Dr. Corasanti being led away in handcuffs following sentence. Pool photo by Buffalo News
BUFFALO, NY - A civil trial in the case of Dr. James Corasanti, the Amherst physician currently serving time in jail in connection with a fatal hit and run incident, is now set to begin in NYS Supreme Court on September 3rd.
WEB EXTRA: Legal analysis
This will be five months after Corasanti's expected release, and more than two years after the car he was driving struck and killed Alix Rice as she rode a long board along Heim Road in Amherst.
Corasanti was convicted by a jury in May 2012 of misdemeanor DWI , but found not guilty of the most serious charges against him, including vehicular manslaughter which could have resulted in a lengthy state prison term and revocation of his license to practice medicine.
Corasanti was sentenced last August to one year in jail, but is expected to be released in April if he continues to have no disciplinary problems while behind bars, under a state law, which makes inmates eligible for release after serving two thirds of their sentence.
WEB EXTRA: For more information on the Corasanti trial, check out wgrz.com/corasanti.
Rice's estate filed a wrongful death suit claiming negligence against Corasanti, and the Transit Valley Country Club, where he had been served alcohol before heading home in his car on that fateful night in July 2011.
"Actually that's a very fast track for a civil case," remarked Terrence Connors, the plaintiff's attorney representing Rice's estate. "Keep in mind we had to bide the outcome of the criminal prosecution, which slowed us down, but now it's on the calendar, the judge has it high on his radar screen, and we think that that's(September) when this trial will occur."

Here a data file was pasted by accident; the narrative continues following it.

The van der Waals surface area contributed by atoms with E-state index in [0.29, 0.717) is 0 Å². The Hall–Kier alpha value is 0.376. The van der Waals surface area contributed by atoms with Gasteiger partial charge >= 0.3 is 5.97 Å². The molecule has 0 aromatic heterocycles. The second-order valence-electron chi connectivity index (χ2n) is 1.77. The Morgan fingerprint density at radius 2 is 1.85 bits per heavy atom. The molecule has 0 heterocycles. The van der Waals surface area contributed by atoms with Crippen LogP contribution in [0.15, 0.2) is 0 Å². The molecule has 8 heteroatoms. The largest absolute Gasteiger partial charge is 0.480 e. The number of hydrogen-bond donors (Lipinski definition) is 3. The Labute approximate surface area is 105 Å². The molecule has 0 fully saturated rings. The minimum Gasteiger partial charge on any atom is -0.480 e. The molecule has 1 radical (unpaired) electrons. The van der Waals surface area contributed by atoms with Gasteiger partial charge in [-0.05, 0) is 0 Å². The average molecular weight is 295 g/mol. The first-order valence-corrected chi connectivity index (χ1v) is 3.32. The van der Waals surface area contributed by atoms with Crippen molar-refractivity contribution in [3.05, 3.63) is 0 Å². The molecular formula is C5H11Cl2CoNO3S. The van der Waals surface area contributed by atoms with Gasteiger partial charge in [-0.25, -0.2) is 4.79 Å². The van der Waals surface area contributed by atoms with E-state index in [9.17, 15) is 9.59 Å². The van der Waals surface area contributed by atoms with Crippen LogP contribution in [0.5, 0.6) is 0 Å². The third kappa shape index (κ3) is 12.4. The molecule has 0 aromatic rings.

Asked if he expected the case might actually go to trial instead of being settled out of court, Connors replied, "I think it's a likelihood this case may go to trial given the unique nature of this case."
Connors also said Rice's parents remain determined at this point to see the civil case go to trial, as they continue to seek the justice they believe they were denied by the outcome of the criminal case, where the jury acquitted Corasanti of being criminally responsible for their daughter's death.
Despite that outcome, a civil court jury could still find Corasanti culpable for Rice's death, and would only have to conclude that he was responsible by a "preponderance" of the evidence, instead of being convinced "beyond a reasonable doubt", as the criminal court jury had to be.
One well known example of this, was the case of OJ Simpson, who was acquitted of murder charges in connection with the slaying of his ex wife and her friend, but later found civilly liable for their deaths.
"There are aspects of this case that many in our camp feel ought to be heard by the public so under those circumstances we think this case is being prepared for a trial track," said Connors.
This could include being able to present evidence that Corasanti had a prior DWI conviction years before the hit and run involving Rice, something which the judge in the criminal case precluded those jurors from hearing about.
The lawsuit seeks compensatory and punitive damages, and there would likely be a better chance of collecting damages, if Corasanti resumes his career, according to Connors.
"Right now he's still incarcerated until April. But upon the conclusion of that, he (Corasanti) has negotiated some type of agreement with the Office of Professional Medical Conduct, and I'm sure that part of that negotiation will involve his ability to go back to work in some capacity. By the time of this trial we will know whether he's back at work or doing anything from a standpoint of supporting himself," Connors said.
However, Connors insists that for his clients this case is not, nor has it ever been, about money.
"It was about the loss of their daughter and seeing that justice is done, and I think that a large part of it," he said.
As of Thursday evening, neither the attorney representing Corasanti in the civil suit, nor the one representing Transit Valley Country Club, had responded to our phone messages and e-mails seeking comment.
Click on the video player to watch our story from 2 On Your Side Reporter Dave McKinley and Chief Photojournalist Andy DeSantis. Follow Dave on Twitter: @DaveMcKinley2